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Keep on Walking

8286401024_e0441285ef_oI woke up late this morning, at least late for a weekend. Despite sleeping in, my mind and limbs felt heavy. I skipped my usual habit of making myself breakfast from scratch, instead throwing something frozen in the microwave. Out the window, the neighborhood was gray, wet from overnight rain. I felt unmotivated to keep at another, more recent habit, of taking brisk walks on as many days as I can. I will be traveling this coming week, I knew I should get out of the house to walk when I have the time and space so I feel less bad if I have to skip a day later on.

(Photo by Derek Adkins. Used under a CC-BY-SA 2.0 license.)

The sun broke out for a moment a little later in the morning, painting the houses across the street in warm, liquid gold. That sight was all the invitation I needed. Once I started moving, it was easier to keep moving. I have mapped out a few different routes, of various lengths. I can choose based on the time and my motivation on any given day. Better yet, the routes overlap. I can make a decision in the moment, to head home sooner or to push myself, to get my heart rate up a bit more, for a bit longer.

Today I chose to take my longest walk yet. I am proud of myself. A parade of chill and drab lawns and homes didn’t dissuade me. Having the choice of a quicker loop counter intuitively invited me to choose the longer loop. In the home stretch I contemplated that decision for a bit, how just putting myself in a situation to make smaller, more active choices lead me to a better outcome.

Just like I shared in another recent post, I broke my problem into smaller pieces. More than that, mulling over those pieces while in the midst of them helped me make a connection. I realized at least one reason this idea works, for my anyway. I made a connection between a powerful idea and putting it into actual practice. I had an experience I will try to keep in mind as I contemplate larger projects, whether they are writing or coding. I will try to find parallel experiences that bolster this perspective of a series of simple choices.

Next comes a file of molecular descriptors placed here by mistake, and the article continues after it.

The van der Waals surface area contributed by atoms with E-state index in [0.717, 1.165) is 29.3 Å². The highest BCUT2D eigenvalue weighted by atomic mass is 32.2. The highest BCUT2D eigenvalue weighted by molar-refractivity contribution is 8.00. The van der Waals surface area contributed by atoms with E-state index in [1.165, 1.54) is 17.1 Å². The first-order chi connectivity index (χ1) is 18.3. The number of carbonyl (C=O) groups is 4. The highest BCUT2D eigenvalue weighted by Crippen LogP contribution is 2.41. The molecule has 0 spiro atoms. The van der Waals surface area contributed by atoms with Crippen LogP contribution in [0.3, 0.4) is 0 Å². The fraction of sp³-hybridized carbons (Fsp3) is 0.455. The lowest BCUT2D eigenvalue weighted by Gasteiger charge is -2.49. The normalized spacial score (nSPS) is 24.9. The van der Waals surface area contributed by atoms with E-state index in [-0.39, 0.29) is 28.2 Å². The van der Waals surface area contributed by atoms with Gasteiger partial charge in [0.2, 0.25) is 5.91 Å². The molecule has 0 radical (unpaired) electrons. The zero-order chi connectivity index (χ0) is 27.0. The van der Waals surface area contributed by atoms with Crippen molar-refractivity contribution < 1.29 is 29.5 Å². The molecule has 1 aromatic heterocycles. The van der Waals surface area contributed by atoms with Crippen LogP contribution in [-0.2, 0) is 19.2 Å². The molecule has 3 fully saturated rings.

As a budding musician, I have been thinking about a phenomenon that I realize is similar. I am best able to play a song without sheet music correctly when I don’t think about the whole song. Rather, the playing flows best when I am just anticipating the next change. I had very similar thoughts the last time I was actively studying Tai Chi. Dozens of poses are daunting all together but when in the midst of doing them, just remembering the movement to the next pose is all it takes to get through to the end.

I have been returning to reading technical books, as part of my renewed focus on coding. I have worked through more than a few short exercises and tutorials. I can bring a greater awareness and intention to these efforts. I can choose both short, attainable chunks for each time I sit down to chip away at refreshing an old skill or tackling a new one. Better yet, I can give myself some possible next steps, an invite I will just as likely accept to continue working for a little while longer, with more energy and focus.

Ironically, I had a topic on my writing list for I don’t remember how long, on the loss of motivation. Today by holding to the thoughts that occurred to me while out walking, I was able to present myself with another easier step. I have some more ideas in my notes for this topic. I took the first step by putting my butt in the chair to share some fresh experiences and thoughts. I will no doubt feel less inertia to overcome when I return to this topic, to talk more about what causes loss of motivation and other ideas for restoring it.

Posted in General.

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To My Few Remaining Recurring Donors

As you might guess from my recent posts, I am doing some stock taking and house keeping, both in my life and on the site. I just cancelled the three remaining recurring donations initiated when the podcast in particular was much more regular and frequent. One of those donors sent me a note, confused, so I am sharing my thought process here for anyone else who is curious.

I guess I don’t feel that two podcast episodes in 2014 and three in the last twelve months is not the same value on offer as earlier in the podcast when I was producing episodes more regularly.

I am trying to get better at writing but not with any expectation of support or reward. It is early days in that renewed effort for me to feel that my efforts deserve any sort of financial support. And the site and podcast have never been about the financial support, anyway.